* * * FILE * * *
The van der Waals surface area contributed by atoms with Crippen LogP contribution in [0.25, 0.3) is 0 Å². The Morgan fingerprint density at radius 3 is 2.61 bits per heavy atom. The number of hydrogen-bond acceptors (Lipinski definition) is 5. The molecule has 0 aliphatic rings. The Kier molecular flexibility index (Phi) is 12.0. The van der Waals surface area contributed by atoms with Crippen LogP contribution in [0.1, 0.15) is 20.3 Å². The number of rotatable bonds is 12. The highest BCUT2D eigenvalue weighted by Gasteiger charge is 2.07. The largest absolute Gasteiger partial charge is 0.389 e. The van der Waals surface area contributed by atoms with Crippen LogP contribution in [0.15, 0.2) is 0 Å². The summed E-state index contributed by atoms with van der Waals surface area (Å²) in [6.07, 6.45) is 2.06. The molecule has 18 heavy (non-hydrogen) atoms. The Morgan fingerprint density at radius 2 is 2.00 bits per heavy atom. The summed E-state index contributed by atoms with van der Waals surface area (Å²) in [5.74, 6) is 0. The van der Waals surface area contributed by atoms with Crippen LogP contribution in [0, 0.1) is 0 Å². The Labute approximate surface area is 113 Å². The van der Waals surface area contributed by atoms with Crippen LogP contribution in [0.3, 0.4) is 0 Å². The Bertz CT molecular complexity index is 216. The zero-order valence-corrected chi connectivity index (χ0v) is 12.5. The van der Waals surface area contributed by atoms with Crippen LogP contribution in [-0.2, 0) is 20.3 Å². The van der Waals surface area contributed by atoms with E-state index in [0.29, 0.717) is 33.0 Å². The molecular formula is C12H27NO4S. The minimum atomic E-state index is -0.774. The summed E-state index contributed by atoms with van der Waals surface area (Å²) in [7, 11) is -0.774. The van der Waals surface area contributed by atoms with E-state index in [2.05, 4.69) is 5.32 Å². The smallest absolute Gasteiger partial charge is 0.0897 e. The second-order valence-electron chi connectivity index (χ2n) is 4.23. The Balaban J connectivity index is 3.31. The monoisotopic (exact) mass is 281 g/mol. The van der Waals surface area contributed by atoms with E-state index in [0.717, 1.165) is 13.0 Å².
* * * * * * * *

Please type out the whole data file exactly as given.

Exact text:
The van der Waals surface area contributed by atoms with Crippen LogP contribution in [0.25, 0.3) is 0 Å². The Morgan fingerprint density at radius 3 is 2.61 bits per heavy atom. The number of hydrogen-bond acceptors (Lipinski definition) is 5. The molecule has 0 aliphatic rings. The Kier molecular flexibility index (Phi) is 12.0. The van der Waals surface area contributed by atoms with Crippen LogP contribution in [0.1, 0.15) is 20.3 Å². The number of rotatable bonds is 12. The highest BCUT2D eigenvalue weighted by Gasteiger charge is 2.07. The largest absolute Gasteiger partial charge is 0.389 e. The van der Waals surface area contributed by atoms with Crippen LogP contribution in [0.15, 0.2) is 0 Å². The summed E-state index contributed by atoms with van der Waals surface area (Å²) in [6.07, 6.45) is 2.06. The molecule has 18 heavy (non-hydrogen) atoms. The Morgan fingerprint density at radius 2 is 2.00 bits per heavy atom. The summed E-state index contributed by atoms with van der Waals surface area (Å²) in [5.74, 6) is 0. The van der Waals surface area contributed by atoms with Crippen LogP contribution in [0, 0.1) is 0 Å². The Labute approximate surface area is 113 Å². The van der Waals surface area contributed by atoms with Crippen LogP contribution in [0.3, 0.4) is 0 Å². The Bertz CT molecular complexity index is 216. The zero-order valence-corrected chi connectivity index (χ0v) is 12.5. The van der Waals surface area contributed by atoms with Crippen LogP contribution in [-0.2, 0) is 20.3 Å². The van der Waals surface area contributed by atoms with E-state index in [0.29, 0.717) is 33.0 Å². The molecular formula is C12H27NO4S. The minimum atomic E-state index is -0.774. The summed E-state index contributed by atoms with van der Waals surface area (Å²) in [7, 11) is -0.774. The van der Waals surface area contributed by atoms with E-state index in [2.05, 4.69) is 5.32 Å². The smallest absolute Gasteiger partial charge is 0.0897 e. The second-order valence-electron chi connectivity index (χ2n) is 4.23. The Balaban J connectivity index is 3.31. The monoisotopic (exact) mass is 281 g/mol. The van der Waals surface area contributed by atoms with E-state index in [0.717, 1.165) is 13.0 Å².